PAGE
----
Sunday, April 22, 2012

The Chicken or the Egg

One of the confusing situations that develops when the leader of any organization is trying to change and grow that organization is whether he should hire a new senior executive first or develop his strategy first.  I have seen this often enough to wonder if there isn't an evil genie who sits and waits for the hiring of every new chief executive, because - unfortunately - the usual answer is that the Chairman and Board of Directors decide to do both at essentially the same time.  And that is probably the worst of the three options.

If you hire a new senior executive while you have also brought aboard some consultant – or worse – hired an EVP for Strategy to help you develop a strategy you will do two things at once, and both have a negative impact on your organization.  First, you will create a conflict between the new Executive and the strategic planners as to who is in charge.  Any new executive who comes aboard will have his own plan, his own strategy (unless he isn’t worse his salt).  He will immediately view the planning team as, at a minimum, a hindrance.  More likely, he will view the strategic planners as the 'enemy' who are going to take away his freedom of action.  And he will immediately start to undermine their efforts.  Second, at the same time you send a conflicting message to all the people in the organization as to exactly what is going on and who is in charge.  If the strategic planning team really has your 'ear,' then what is the real authority of the new executive?  Or, if the new guy is really in charge, what are these folks in the planning team really doing and why are we wasting the time and money for them to do it (whatever ‘it’ is)?

So what is the right answer?  As with much of life, the right answer is: it depends.

Assuming you - the leader - owner, majority stockholder, chairman of the board, board of directors, etc. - know what are to be the real goals of the organization, and you have a fairly clear framework of how you want to get there, the correct answer is to hire a consultant or stand up a strategic planning team first.  Let them, under your guidance, develop a strategic plan that meets with your approval.  Then, go and hire the new executive, using that strategic plan both as a guide in the specific qualities and skills needed for your new CEO (or whatever his title), and when you start the interviews, make certain that the prospective hires are all aware that this – show it to them in rough and general form – is what they are being hired to execute.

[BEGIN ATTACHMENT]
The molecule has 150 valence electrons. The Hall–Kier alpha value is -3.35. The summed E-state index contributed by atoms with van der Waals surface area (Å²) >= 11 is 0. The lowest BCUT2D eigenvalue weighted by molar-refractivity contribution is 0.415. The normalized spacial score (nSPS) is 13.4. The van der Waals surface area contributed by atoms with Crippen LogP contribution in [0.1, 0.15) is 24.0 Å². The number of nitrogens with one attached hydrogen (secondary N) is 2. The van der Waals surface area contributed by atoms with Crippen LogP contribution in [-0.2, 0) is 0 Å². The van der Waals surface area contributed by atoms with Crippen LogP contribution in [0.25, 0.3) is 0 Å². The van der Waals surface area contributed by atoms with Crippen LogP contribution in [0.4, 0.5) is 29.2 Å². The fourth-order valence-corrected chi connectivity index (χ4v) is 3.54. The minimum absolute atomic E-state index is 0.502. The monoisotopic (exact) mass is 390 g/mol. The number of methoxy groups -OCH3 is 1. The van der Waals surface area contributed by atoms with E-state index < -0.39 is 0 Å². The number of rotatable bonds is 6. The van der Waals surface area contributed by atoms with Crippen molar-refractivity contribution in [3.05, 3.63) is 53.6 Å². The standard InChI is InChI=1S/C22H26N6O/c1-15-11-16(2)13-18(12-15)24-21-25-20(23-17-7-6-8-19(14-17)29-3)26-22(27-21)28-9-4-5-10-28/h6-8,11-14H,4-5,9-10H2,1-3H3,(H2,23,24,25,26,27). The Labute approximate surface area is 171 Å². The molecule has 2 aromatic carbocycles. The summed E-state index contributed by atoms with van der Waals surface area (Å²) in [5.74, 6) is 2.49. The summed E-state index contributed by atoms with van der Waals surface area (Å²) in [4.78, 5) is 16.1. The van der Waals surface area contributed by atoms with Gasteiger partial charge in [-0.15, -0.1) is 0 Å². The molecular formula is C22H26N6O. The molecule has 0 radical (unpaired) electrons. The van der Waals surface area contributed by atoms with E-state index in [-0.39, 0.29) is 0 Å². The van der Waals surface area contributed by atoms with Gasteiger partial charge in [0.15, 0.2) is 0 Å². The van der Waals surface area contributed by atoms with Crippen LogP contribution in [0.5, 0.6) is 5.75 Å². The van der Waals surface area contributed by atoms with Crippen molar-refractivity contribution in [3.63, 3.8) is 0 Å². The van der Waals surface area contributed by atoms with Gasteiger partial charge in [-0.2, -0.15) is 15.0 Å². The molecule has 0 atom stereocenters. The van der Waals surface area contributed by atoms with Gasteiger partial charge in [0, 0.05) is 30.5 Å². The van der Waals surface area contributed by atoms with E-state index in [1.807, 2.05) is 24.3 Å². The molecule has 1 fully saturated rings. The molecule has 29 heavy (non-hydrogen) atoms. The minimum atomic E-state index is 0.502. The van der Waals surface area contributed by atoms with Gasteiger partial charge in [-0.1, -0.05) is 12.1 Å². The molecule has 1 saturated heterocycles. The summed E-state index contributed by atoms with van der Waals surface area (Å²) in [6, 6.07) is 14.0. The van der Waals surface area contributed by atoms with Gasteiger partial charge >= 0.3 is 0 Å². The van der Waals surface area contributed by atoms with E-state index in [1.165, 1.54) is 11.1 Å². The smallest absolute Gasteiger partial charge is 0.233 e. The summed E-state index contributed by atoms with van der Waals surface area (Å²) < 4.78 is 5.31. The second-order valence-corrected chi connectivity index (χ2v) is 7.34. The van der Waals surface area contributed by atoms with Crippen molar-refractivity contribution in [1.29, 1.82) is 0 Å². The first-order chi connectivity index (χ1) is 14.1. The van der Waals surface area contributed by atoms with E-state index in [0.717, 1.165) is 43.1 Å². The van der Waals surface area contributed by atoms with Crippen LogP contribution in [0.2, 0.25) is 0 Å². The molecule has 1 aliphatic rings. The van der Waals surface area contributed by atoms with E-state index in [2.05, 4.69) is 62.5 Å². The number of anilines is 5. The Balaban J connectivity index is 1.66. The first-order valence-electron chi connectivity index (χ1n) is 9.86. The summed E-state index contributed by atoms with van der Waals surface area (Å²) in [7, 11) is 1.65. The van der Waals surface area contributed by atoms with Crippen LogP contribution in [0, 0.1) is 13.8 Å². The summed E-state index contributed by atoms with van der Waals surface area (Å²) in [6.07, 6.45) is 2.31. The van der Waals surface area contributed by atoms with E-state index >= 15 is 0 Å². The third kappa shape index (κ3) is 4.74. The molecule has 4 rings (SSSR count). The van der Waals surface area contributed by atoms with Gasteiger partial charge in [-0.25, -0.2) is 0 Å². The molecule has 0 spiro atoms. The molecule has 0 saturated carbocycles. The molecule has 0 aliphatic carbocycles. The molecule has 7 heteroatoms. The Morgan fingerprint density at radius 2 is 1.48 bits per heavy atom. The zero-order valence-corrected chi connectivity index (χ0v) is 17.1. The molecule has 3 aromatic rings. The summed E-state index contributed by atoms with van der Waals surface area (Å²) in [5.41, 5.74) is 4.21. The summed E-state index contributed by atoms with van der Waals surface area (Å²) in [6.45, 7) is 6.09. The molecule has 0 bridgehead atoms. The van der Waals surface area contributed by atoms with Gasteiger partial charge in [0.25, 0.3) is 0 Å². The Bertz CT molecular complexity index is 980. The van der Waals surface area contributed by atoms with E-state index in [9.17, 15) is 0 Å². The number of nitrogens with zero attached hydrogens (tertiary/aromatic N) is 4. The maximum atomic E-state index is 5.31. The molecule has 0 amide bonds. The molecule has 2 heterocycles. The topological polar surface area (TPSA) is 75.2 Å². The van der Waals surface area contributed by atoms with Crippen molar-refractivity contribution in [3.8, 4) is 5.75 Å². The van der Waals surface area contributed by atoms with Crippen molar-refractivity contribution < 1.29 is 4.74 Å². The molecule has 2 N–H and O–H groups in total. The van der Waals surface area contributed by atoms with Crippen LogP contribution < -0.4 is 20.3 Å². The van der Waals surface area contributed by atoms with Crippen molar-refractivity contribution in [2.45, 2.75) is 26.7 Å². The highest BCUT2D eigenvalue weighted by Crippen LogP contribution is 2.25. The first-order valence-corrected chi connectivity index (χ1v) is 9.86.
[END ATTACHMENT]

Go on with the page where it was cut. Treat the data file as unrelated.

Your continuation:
It is also obvious that, with every good plan comes constant adjustment, and they will be responsible both for execution and those adjustments, and the branches and sequels that should be the part of every comprehensive plan.

On the other hand, if you are not certain of your goals, or the boundaries of your plan, the constraints and restraints, the key assumptions - then you need to bring in a strong executive and give him a carte blanche to form his own planning team, and to complete the hiring of the rest of new executive team.  (By the way, the WORST thing you can do is bring on a new exec, tell him to start forming a new plan, and then hire new execs - not letting the new exec form a plan OR a team of his own - you have just stripped him of any real authority.)

I can hear the cursing and gnashing of teeth.  "No,” everyone says, “you need to bring on the new exec first so he can be part of the plan and the planning process and he feels that he has ownership.  Otherwise, he will spend all sorts of time trying to twist the plan around, tweak it, so that it is his plan. You are setting yourself up for further conflict with him."  If you do that, it will be his plan, not yours.  If you want him to form the plan - let him.  If you want it to be your plan, and you want ‘the new guy’ to use your plan, you need the plan first, at least in general terms - which a strategic planning team can give you in just a couple of weeks - and then you bring the new exec on board to execute the plan.  You present it, you ask him if he wants to join the team.

Very simply, the question is who is really the leader and who is the executor.  If you want to lead, to set the real goals and milestones, it has to be your plan.  If you know longer want to lead, then you need to let the new executive form the plan.  But you can't have it both ways - unless you want to fail.


At April 23, 2012 at 3:02 AM , Anonymous Anonymous said...

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